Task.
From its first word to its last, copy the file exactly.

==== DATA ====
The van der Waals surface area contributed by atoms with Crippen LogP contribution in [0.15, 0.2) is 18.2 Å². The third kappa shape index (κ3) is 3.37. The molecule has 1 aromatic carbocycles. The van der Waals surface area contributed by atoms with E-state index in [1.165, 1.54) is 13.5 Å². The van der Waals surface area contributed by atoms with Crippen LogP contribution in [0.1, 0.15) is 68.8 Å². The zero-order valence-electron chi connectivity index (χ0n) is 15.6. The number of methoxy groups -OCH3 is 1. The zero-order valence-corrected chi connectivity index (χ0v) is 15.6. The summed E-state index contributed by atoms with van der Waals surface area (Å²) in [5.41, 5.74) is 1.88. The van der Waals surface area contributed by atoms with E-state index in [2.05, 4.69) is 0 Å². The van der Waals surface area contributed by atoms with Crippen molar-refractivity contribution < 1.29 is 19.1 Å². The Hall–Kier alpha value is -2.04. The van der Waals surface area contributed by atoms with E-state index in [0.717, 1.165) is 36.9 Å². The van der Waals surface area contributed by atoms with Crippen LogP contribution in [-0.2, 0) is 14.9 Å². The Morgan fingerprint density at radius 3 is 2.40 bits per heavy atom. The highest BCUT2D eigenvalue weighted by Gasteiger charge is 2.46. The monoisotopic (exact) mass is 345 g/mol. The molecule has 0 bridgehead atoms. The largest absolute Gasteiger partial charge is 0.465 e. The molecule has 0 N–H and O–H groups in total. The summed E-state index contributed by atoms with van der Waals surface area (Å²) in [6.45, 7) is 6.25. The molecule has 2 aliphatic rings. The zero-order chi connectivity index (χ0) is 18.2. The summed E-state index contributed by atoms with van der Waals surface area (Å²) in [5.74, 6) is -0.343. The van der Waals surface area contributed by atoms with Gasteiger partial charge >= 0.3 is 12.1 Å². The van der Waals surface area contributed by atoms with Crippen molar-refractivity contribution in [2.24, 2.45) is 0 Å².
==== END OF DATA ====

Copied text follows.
The van der Waals surface area contributed by atoms with Crippen LogP contribution in [0.15, 0.2) is 18.2 Å². The third kappa shape index (κ3) is 3.37. The molecule has 1 aromatic carbocycles. The van der Waals surface area contributed by atoms with E-state index in [1.165, 1.54) is 13.5 Å². The van der Waals surface area contributed by atoms with Crippen LogP contribution in [0.1, 0.15) is 68.8 Å². The zero-order valence-electron chi connectivity index (χ0n) is 15.6. The number of methoxy groups -OCH3 is 1. The zero-order valence-corrected chi connectivity index (χ0v) is 15.6. The summed E-state index contributed by atoms with van der Waals surface area (Å²) in [5.41, 5.74) is 1.88. The van der Waals surface area contributed by atoms with E-state index in [2.05, 4.69) is 0 Å². The van der Waals surface area contributed by atoms with Crippen molar-refractivity contribution < 1.29 is 19.1 Å². The Hall–Kier alpha value is -2.04. The van der Waals surface area contributed by atoms with E-state index in [0.717, 1.165) is 36.9 Å². The van der Waals surface area contributed by atoms with Crippen LogP contribution in [-0.2, 0) is 14.9 Å². The Morgan fingerprint density at radius 3 is 2.40 bits per heavy atom. The highest BCUT2D eigenvalue weighted by Gasteiger charge is 2.46. The monoisotopic (exact) mass is 345 g/mol. The molecule has 0 bridgehead atoms. The largest absolute Gasteiger partial charge is 0.465 e. The molecule has 0 N–H and O–H groups in total. The summed E-state index contributed by atoms with van der Waals surface area (Å²) in [6.45, 7) is 6.25. The molecule has 2 aliphatic rings. The zero-order chi connectivity index (χ0) is 18.2. The summed E-state index contributed by atoms with van der Waals surface area (Å²) in [5.74, 6) is -0.343. The van der Waals surface area contributed by atoms with Gasteiger partial charge >= 0.3 is 12.1 Å². The van der Waals surface area contributed by atoms with Crippen molar-refractivity contribution in [2.24, 2.45) is 0 Å².